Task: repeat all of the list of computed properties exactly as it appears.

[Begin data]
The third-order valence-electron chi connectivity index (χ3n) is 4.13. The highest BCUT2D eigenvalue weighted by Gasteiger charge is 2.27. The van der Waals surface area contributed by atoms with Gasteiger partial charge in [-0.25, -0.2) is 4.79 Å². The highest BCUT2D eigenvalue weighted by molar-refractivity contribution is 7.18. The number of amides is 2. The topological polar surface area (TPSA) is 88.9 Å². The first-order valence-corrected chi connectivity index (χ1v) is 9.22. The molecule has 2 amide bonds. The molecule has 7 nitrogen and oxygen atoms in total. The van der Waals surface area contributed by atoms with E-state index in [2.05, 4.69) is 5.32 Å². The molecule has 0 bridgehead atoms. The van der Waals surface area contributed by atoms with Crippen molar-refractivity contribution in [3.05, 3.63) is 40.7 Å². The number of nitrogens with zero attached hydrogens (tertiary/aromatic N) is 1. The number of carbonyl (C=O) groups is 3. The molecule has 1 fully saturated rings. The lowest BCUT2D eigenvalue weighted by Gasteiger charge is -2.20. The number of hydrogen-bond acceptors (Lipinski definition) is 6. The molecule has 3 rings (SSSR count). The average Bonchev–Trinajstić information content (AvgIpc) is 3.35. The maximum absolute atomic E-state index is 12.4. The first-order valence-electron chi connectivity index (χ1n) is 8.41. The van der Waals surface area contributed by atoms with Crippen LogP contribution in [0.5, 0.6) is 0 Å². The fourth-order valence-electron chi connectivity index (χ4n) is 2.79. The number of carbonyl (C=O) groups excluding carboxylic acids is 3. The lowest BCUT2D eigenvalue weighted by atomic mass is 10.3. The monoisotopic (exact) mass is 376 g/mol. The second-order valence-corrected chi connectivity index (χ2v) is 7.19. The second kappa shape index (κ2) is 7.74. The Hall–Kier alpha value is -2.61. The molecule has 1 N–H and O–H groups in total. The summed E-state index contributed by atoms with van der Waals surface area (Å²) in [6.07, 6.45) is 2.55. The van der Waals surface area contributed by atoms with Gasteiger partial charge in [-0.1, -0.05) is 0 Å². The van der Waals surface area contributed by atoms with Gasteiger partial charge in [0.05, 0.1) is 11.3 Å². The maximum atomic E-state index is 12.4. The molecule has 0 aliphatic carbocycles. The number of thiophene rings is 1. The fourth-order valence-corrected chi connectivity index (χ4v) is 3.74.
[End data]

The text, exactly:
The third-order valence-electron chi connectivity index (χ3n) is 4.13. The highest BCUT2D eigenvalue weighted by Gasteiger charge is 2.27. The van der Waals surface area contributed by atoms with Gasteiger partial charge in [-0.25, -0.2) is 4.79 Å². The highest BCUT2D eigenvalue weighted by molar-refractivity contribution is 7.18. The number of amides is 2. The topological polar surface area (TPSA) is 88.9 Å². The first-order valence-corrected chi connectivity index (χ1v) is 9.22. The molecule has 2 amide bonds. The molecule has 7 nitrogen and oxygen atoms in total. The van der Waals surface area contributed by atoms with E-state index in [2.05, 4.69) is 5.32 Å². The molecule has 0 bridgehead atoms. The van der Waals surface area contributed by atoms with Crippen molar-refractivity contribution in [3.05, 3.63) is 40.7 Å². The number of nitrogens with zero attached hydrogens (tertiary/aromatic N) is 1. The number of carbonyl (C=O) groups is 3. The molecule has 1 fully saturated rings. The lowest BCUT2D eigenvalue weighted by Gasteiger charge is -2.20. The number of hydrogen-bond acceptors (Lipinski definition) is 6. The molecule has 3 rings (SSSR count). The average Bonchev–Trinajstić information content (AvgIpc) is 3.35. The maximum absolute atomic E-state index is 12.4. The first-order valence-electron chi connectivity index (χ1n) is 8.41. The van der Waals surface area contributed by atoms with Crippen LogP contribution in [0.5, 0.6) is 0 Å². The fourth-order valence-electron chi connectivity index (χ4n) is 2.79. The number of carbonyl (C=O) groups excluding carboxylic acids is 3. The lowest BCUT2D eigenvalue weighted by atomic mass is 10.3. The monoisotopic (exact) mass is 376 g/mol. The second-order valence-corrected chi connectivity index (χ2v) is 7.19. The second kappa shape index (κ2) is 7.74. The Hall–Kier alpha value is -2.61. The molecule has 1 N–H and O–H groups in total. The summed E-state index contributed by atoms with van der Waals surface area (Å²) in [6.07, 6.45) is 2.55. The van der Waals surface area contributed by atoms with Gasteiger partial charge in [-0.1, -0.05) is 0 Å². The van der Waals surface area contributed by atoms with Gasteiger partial charge in [0.05, 0.1) is 11.3 Å². The maximum atomic E-state index is 12.4. The molecule has 0 aliphatic carbocycles. The number of thiophene rings is 1. The fourth-order valence-corrected chi connectivity index (χ4v) is 3.74.